If you liked this post, you might want to subscribe to my newsletter and explore my ebooks!

Share a Comment

Comment

  1. Why should we ” value difference and …diversity over conformity and standardization”? Adams’ point is that productivity is the goal, so behaviours that do not interfere with that goal should not be prescribed. What is the goal that valuing diversity helps lead to?
    2) “Eliminate artificial processes”. In education, there are more, surely, than merely empty slogans or meaningless acronyms. How about many of the tests? Gatto, for example, told his students there would be no regular, pencil-and-paper tests in his class, but there would be tests: as realistic as possible (see Classrooms of the Heart on Google video for more details). Mager’s Preparing Instructional Objectives is an excellent way to sharpen one’s pedagogical thinking in this matter.

    4) So, you’re a closet fascist, eh? ;-) Efficiency enthusiasts (and non-enthusiasts) should check out 4-hour Workweek by a remarkable young man who lives what he teaches (see his blog for details).

  2. Why should we ” value difference and …diversity over conformity and standardization”? Adams' point is that productivity is the goal, so behaviours that do not interfere with that goal should not be prescribed. What is the goal that valuing diversity helps lead to? 2) “Eliminate artificial processes”. In education, there are more, surely, than merely empty slogans or meaningless acronyms. How about many of the tests? Gatto, for example, told his students there would be no regular, pencil-and-paper tests in his class, but there would be tests: as realistic as possible (see Classrooms of the Heart on Google video for more details). Mager's Preparing Instructional Objectives is an excellent way to sharpen one's pedagogical thinking in this matter. 4) So, you're a closet fascist, eh? ;-) Efficiency enthusiasts (and non-enthusiasts) should check out 4-hour Workweek by a remarkable young man who lives what he teaches (see his blog for details).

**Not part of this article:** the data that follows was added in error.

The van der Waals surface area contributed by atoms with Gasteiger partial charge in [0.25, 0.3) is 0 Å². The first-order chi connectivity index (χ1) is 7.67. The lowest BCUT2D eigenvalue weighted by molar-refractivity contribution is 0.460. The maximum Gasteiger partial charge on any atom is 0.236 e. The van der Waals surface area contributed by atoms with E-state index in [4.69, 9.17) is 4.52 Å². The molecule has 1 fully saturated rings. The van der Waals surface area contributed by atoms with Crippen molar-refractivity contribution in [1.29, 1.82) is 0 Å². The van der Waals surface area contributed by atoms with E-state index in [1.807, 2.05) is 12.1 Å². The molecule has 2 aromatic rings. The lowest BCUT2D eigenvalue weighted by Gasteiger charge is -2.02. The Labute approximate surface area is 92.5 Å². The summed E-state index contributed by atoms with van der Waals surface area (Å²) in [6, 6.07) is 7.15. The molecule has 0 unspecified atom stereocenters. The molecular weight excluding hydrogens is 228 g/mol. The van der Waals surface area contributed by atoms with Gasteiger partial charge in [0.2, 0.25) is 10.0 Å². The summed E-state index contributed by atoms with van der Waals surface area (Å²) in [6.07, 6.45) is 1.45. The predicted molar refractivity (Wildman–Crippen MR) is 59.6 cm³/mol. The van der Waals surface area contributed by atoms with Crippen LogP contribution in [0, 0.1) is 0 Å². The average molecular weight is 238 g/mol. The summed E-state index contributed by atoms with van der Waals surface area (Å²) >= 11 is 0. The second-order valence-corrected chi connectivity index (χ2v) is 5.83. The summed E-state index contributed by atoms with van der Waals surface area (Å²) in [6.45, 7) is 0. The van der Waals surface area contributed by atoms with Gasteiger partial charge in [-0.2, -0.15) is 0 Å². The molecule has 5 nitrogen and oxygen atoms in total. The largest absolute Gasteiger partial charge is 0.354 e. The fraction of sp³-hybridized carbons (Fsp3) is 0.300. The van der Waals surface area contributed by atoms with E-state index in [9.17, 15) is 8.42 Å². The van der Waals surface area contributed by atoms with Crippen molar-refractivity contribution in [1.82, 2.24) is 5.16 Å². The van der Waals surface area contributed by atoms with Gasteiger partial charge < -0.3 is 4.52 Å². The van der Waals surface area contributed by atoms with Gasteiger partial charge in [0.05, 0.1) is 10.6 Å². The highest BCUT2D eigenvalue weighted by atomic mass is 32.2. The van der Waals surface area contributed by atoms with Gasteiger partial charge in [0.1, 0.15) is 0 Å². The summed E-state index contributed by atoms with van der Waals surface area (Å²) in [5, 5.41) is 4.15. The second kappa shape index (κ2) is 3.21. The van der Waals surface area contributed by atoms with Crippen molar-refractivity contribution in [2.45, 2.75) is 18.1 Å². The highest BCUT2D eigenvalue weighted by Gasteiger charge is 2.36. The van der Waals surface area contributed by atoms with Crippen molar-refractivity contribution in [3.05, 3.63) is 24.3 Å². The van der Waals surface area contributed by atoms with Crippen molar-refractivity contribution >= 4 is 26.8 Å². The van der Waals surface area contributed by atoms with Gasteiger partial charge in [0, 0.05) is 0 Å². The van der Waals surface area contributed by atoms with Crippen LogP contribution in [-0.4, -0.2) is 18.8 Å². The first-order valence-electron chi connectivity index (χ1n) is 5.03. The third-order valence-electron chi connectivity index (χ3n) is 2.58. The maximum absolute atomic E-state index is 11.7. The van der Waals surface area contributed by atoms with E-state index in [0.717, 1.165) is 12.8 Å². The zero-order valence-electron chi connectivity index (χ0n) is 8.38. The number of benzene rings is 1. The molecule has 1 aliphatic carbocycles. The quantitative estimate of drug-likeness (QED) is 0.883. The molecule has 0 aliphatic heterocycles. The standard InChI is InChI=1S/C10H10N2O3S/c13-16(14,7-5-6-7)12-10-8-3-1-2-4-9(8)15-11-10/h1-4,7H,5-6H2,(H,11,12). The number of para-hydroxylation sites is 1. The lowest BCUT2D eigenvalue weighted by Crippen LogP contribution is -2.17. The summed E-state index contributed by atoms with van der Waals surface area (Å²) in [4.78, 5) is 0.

3. … Seriously, can’t believe I just gave you the book. I must’ve been having a funny turn ;)

    Now, two things: I blog when I can, and when I have something interesting to say. Unfortunately the planets come into full alignment more often than those two actually happening. Largely the latter.

    Secondly, do I have your most recent mobular jellybone number? I sent you a text today and you were remarkably quiet. It was about the launch of GCSEPod which I know you’re interested in. Nice plug, Paul. Anyway, you have my number at least, so send me a text so I can update my records.

  4. … Seriously, can't believe I just gave you the book. I must've been having a funny turn ;)Now, two things: I blog when I can, and when I have something interesting to say. Unfortunately the planets come into full alignment more often than those two actually happening. Largely the latter.Secondly, do I have your most recent mobular jellybone number? I sent you a text today and you were remarkably quiet. It was about the launch of GCSEPod which I know you're interested in. Nice plug, Paul. Anyway, you have my number at least, so send me a text so I can update my records.

  5. What I really like about your blog is that you say what I’d love to say but don’t have the courage! There are people I know who are using math textbooks from 20 years ago, doing drill after drill, and not teaching the curriculum they’re supposed to be doing. It’s so aggravating!

    Hence the all-day headache today…

  6. What I really like about your blog is that you say what I'd love to say but don't have the courage! There are people I know who are using math textbooks from 20 years ago, doing drill after drill, and not teaching the curriculum they're supposed to be doing. It's so aggravating!Hence the all-day headache today…